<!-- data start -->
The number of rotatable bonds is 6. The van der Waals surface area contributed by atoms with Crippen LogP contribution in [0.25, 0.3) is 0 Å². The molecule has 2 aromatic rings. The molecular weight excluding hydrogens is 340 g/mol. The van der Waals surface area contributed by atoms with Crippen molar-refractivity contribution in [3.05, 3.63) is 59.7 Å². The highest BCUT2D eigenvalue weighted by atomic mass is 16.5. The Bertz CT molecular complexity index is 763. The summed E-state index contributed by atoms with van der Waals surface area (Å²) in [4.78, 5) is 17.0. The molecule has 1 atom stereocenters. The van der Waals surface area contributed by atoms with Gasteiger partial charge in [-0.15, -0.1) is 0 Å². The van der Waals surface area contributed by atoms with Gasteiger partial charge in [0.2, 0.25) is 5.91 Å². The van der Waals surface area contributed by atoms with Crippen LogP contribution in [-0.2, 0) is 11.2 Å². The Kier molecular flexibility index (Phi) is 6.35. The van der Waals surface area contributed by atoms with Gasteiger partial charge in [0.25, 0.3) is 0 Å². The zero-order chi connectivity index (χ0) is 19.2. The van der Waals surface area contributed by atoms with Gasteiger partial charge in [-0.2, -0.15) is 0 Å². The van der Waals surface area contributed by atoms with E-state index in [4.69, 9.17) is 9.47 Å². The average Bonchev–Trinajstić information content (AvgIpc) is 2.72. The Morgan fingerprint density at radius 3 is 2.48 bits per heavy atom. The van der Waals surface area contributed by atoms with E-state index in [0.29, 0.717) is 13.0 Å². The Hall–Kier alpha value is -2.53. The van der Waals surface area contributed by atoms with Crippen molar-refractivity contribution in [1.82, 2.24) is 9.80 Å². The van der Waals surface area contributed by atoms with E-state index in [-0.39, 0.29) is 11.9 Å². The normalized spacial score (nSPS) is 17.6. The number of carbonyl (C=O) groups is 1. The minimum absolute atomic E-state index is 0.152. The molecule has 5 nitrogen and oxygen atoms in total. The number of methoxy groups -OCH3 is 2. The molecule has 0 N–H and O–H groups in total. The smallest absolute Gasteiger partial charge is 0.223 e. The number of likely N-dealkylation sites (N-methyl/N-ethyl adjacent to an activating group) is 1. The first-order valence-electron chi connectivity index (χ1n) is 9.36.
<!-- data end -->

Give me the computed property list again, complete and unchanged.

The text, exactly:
The number of rotatable bonds is 6. The van der Waals surface area contributed by atoms with Crippen LogP contribution in [0.25, 0.3) is 0 Å². The molecule has 2 aromatic rings. The molecular weight excluding hydrogens is 340 g/mol. The van der Waals surface area contributed by atoms with Crippen molar-refractivity contribution in [3.05, 3.63) is 59.7 Å². The highest BCUT2D eigenvalue weighted by atomic mass is 16.5. The Bertz CT molecular complexity index is 763. The summed E-state index contributed by atoms with van der Waals surface area (Å²) in [4.78, 5) is 17.0. The molecule has 1 atom stereocenters. The van der Waals surface area contributed by atoms with Gasteiger partial charge in [-0.15, -0.1) is 0 Å². The van der Waals surface area contributed by atoms with Gasteiger partial charge in [0.2, 0.25) is 5.91 Å². The van der Waals surface area contributed by atoms with Crippen LogP contribution in [-0.2, 0) is 11.2 Å². The Kier molecular flexibility index (Phi) is 6.35. The van der Waals surface area contributed by atoms with Gasteiger partial charge in [0.25, 0.3) is 0 Å². The zero-order chi connectivity index (χ0) is 19.2. The van der Waals surface area contributed by atoms with Gasteiger partial charge in [-0.2, -0.15) is 0 Å². The van der Waals surface area contributed by atoms with E-state index in [4.69, 9.17) is 9.47 Å². The average Bonchev–Trinajstić information content (AvgIpc) is 2.72. The Morgan fingerprint density at radius 3 is 2.48 bits per heavy atom. The van der Waals surface area contributed by atoms with E-state index in [0.29, 0.717) is 13.0 Å². The Hall–Kier alpha value is -2.53. The van der Waals surface area contributed by atoms with Crippen molar-refractivity contribution in [1.82, 2.24) is 9.80 Å². The van der Waals surface area contributed by atoms with E-state index in [-0.39, 0.29) is 11.9 Å². The normalized spacial score (nSPS) is 17.6. The number of carbonyl (C=O) groups is 1. The minimum absolute atomic E-state index is 0.152. The molecule has 5 nitrogen and oxygen atoms in total. The number of methoxy groups -OCH3 is 2. The molecule has 0 N–H and O–H groups in total. The smallest absolute Gasteiger partial charge is 0.223 e. The number of likely N-dealkylation sites (N-methyl/N-ethyl adjacent to an activating group) is 1. The first-order valence-electron chi connectivity index (χ1n) is 9.36.